Over the weekend, the annual meeting of the National Governor’s Association was held in Virginia and the expansion of federal programs was just as controversial this year as it has been in previous years.
First, some history. The National Governor’s Association was established in 1908 after President Theodore Roosevelt called a Conference of Governors to discuss conservation issues. The meeting included the nine Supreme Court Justices, biologists, ornithologists and advocates of forestry science in an unprecedented Blue Ribbon Commission on natural resource management. Roosevelt said that the purpose of the conference was so “this Nation as a whole should earnestly desire and strive to leave to the next generation the National honor unstained and the National resources unexhausted.” In the opening session of the Conference of Governors on May 13, 1908, President Roosevelt warned:
“We have become great in a material sense because of the lavish use of our resources, and we have just reason to be proud of our growth. But the time has come to inquire seriously what will happen when our forests are gone, when the coal, the iron, the oil, and the gas are exhausted, when the soils shall have been still further impoverished and washed into the streams, polluting the rivers…One distinguishing characteristic of really civilized men is foresight. We have to as a nation exercise foresight for this nation in the future; and if we do not exercise that foresight, dark will be the future.”
The Conference of Governors was the result of the President’s belief that increased interstate cooperation for conservation was necessary; states and the federal government had to work together in order to conserve the nation’s natural resources. However, many governors and some of Roosevelt’s critics thought the president cared more about the natural environment than the Constitution, limited government or private property, and the president’s agenda was just another means for expanding federal regulatory power. Yet the conference proved beneficial beyond just the issue of conservation. Following the conference, governors decided to form an association through which they could come together to discuss their mutual concerns and act collectively. The annual meetings of governors have thus often been used as a forum to introduce policy ideas at the state level and to debate issues of national importance. For example, in 1930, then-governor of New York Franklin D. Roosevelt was the first prominent political leader to advocate unemployment insurance at the Conference of Governors in Salt Lake City.
One of the key sources of national debate and controversy at the 2012 annual meeting of the National Governor’s Association centered upon Medicaid and Healthcare exchanges. The meeting revealed a partisan divide in the wake of the Supreme Court’s ruling on the Affordable Care Act. While the Supreme Court’s ruling made the adoption by states of Medicaid expansion optional, Democratic governors at the meeting appeared more willing to adopt it and other provisions of the ACA, while Republican governors were more leery of it. Delaware Democratic Governor Jack Markell said, “We've taken a hard look, and we have the opportunity to significantly expand the number of people in Delaware who have care. There's sufficient federal resources to pay for it. We think this is a good deal for the people of our state.” Meanwhile, Nebraska Republican Governor Dave Heineman said, “Until you can prove to me it won't result in cuts to public schools in our state, to the University of Nebraska or state colleges or community colleges, or increases in taxes, then I'm not ready to move in that direction.” The hedging and partisan differences over the Medicaid expansion appear part and parcel of election year politics that includes an ongoing partisan struggle over the scope and extent of federal government powers. And yet, in several ways, federalism appears to be alive and well given the Supreme Court’s ruling and recent news regarding President Obama’s issuance of waivers to states regarding some of the most onerous provisions of the No Child Left Behind Act.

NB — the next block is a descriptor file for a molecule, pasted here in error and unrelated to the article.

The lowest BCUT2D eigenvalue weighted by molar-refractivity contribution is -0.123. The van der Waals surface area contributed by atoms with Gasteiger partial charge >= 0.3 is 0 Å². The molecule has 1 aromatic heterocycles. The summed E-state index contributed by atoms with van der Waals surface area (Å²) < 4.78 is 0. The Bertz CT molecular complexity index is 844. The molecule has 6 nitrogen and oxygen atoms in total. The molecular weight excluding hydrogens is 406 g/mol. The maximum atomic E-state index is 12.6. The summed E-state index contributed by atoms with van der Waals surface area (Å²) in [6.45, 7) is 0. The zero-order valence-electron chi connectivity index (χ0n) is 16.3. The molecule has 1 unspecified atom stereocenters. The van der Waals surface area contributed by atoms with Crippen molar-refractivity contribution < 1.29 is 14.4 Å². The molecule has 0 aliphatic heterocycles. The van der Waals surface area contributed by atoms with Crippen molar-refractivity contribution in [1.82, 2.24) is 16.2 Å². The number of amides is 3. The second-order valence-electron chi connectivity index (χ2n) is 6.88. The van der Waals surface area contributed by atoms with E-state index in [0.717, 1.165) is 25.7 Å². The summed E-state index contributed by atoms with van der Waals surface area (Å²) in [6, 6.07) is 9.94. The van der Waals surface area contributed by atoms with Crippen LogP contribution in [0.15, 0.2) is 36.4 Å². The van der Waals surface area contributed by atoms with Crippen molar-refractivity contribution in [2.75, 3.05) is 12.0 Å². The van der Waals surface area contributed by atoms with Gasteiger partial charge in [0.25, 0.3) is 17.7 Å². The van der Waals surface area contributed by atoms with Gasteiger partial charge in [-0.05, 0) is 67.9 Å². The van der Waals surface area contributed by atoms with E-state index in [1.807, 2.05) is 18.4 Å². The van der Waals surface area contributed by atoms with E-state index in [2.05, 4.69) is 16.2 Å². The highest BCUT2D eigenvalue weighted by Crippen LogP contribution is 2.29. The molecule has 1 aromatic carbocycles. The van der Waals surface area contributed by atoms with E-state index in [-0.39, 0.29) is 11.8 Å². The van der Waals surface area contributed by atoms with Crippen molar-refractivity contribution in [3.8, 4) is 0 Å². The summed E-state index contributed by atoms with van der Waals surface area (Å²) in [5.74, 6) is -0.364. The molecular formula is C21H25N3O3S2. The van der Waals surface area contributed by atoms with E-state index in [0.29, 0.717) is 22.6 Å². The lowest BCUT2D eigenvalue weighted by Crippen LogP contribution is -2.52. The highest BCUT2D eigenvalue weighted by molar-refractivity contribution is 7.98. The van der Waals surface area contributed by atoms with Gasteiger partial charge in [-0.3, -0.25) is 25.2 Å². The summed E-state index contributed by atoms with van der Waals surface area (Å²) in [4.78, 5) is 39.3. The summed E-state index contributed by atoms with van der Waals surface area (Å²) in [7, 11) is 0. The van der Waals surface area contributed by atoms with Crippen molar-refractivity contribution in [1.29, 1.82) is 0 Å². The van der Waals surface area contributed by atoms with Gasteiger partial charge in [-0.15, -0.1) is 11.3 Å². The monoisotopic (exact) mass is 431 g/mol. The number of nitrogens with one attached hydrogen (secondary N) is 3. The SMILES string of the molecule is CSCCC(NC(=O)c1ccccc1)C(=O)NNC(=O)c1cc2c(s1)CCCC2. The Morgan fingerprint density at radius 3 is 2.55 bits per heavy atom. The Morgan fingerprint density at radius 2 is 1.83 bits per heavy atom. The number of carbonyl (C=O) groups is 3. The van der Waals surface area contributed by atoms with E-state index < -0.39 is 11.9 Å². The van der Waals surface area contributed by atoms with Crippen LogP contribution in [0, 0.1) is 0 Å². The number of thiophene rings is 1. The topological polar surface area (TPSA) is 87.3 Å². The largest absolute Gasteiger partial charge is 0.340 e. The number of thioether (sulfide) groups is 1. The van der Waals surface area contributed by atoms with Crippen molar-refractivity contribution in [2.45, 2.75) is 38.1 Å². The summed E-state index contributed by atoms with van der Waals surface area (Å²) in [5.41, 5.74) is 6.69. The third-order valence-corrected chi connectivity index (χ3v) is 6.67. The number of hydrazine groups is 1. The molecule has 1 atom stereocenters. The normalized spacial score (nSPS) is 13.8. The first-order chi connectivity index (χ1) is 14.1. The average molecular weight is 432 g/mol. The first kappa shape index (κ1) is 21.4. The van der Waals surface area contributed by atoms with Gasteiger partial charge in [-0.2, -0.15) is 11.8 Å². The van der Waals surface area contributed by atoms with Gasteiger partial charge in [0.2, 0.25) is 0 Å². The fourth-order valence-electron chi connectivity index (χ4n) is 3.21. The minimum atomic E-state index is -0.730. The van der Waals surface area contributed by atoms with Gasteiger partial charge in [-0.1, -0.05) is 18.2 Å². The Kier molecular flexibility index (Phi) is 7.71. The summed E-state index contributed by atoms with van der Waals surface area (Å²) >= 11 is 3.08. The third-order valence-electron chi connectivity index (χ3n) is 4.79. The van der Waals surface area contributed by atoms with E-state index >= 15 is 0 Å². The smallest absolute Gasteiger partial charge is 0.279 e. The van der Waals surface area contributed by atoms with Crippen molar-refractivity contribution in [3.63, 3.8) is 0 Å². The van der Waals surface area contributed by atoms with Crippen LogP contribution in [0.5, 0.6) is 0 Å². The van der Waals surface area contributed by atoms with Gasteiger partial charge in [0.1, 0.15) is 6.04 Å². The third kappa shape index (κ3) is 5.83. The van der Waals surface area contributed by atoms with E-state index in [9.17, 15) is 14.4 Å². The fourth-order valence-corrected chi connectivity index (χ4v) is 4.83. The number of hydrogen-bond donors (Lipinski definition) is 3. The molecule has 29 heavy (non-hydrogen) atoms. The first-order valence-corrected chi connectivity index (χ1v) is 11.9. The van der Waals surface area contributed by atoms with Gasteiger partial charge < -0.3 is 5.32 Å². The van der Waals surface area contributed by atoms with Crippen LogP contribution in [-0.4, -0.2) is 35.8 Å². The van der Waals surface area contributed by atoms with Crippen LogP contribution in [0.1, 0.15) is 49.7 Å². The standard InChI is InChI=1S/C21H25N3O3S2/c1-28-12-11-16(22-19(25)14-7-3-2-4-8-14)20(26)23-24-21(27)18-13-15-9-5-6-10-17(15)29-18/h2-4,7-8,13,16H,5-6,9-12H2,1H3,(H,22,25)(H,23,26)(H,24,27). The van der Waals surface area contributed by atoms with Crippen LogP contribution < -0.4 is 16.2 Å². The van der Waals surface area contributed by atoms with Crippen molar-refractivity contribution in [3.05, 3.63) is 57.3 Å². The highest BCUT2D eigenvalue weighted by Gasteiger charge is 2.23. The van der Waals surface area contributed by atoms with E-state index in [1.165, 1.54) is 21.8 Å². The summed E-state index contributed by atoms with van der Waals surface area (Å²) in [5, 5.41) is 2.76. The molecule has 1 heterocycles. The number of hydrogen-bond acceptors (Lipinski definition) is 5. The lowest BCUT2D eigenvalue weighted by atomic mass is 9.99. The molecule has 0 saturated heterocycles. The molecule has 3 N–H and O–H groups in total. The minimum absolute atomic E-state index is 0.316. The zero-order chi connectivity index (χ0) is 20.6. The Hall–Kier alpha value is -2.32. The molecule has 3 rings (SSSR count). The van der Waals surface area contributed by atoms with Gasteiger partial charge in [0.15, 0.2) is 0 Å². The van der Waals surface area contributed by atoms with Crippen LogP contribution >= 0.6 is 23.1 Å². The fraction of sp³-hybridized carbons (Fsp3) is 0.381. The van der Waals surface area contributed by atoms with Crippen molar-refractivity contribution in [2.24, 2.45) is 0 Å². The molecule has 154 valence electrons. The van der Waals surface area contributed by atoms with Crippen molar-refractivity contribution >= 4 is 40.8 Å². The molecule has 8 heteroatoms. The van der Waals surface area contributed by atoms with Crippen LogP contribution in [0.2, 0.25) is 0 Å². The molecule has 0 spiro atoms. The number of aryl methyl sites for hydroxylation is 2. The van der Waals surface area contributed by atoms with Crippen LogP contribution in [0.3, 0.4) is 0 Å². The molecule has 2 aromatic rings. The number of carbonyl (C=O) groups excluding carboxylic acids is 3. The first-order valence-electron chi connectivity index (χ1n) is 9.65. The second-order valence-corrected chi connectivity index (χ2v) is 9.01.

Presidential politics dominated the meeting this year in other ways as well with President Obama campaigning in Virginia over the weekend. Virginia Governor Bob McDonnell and Wisconsin Governor Scott Walker both criticized the President on the economic recovery and on the Obama campaign’s negative ads about Romney's private-sector record. In addition, Governor Scott Walker offered this election-year advice to Romney:
Coming into Wisconsin, coming into Iowa, coming into other states like that, for him to do well the ‘R’ next to his name has to stand more than just for ‘Republican’ — it has to stand for reformer. If people view him as a reformer, willing to take on both the economic and fiscal crisis our nation faces, I think voters in swing states like Wisconsin will listen… They’d also like to hear what he’s going to do to tackle the fiscal crisis our country’s facing.
Given the partisan divides that emerged over Medicaid and healthcare and the use of the conference as a platform for partisan critiques of presidential politics and policies, it’s somewhat ironic that both Republican and Democratic governors at the conference complained about the partisan rancor that roils national politics and paralyzes good policy-making. Regardless of the partisan politics that marks the presidential election year, the bipartisan annual meeting of governors remains an important component of debating intergovernmental challenges related to policy development and implementation.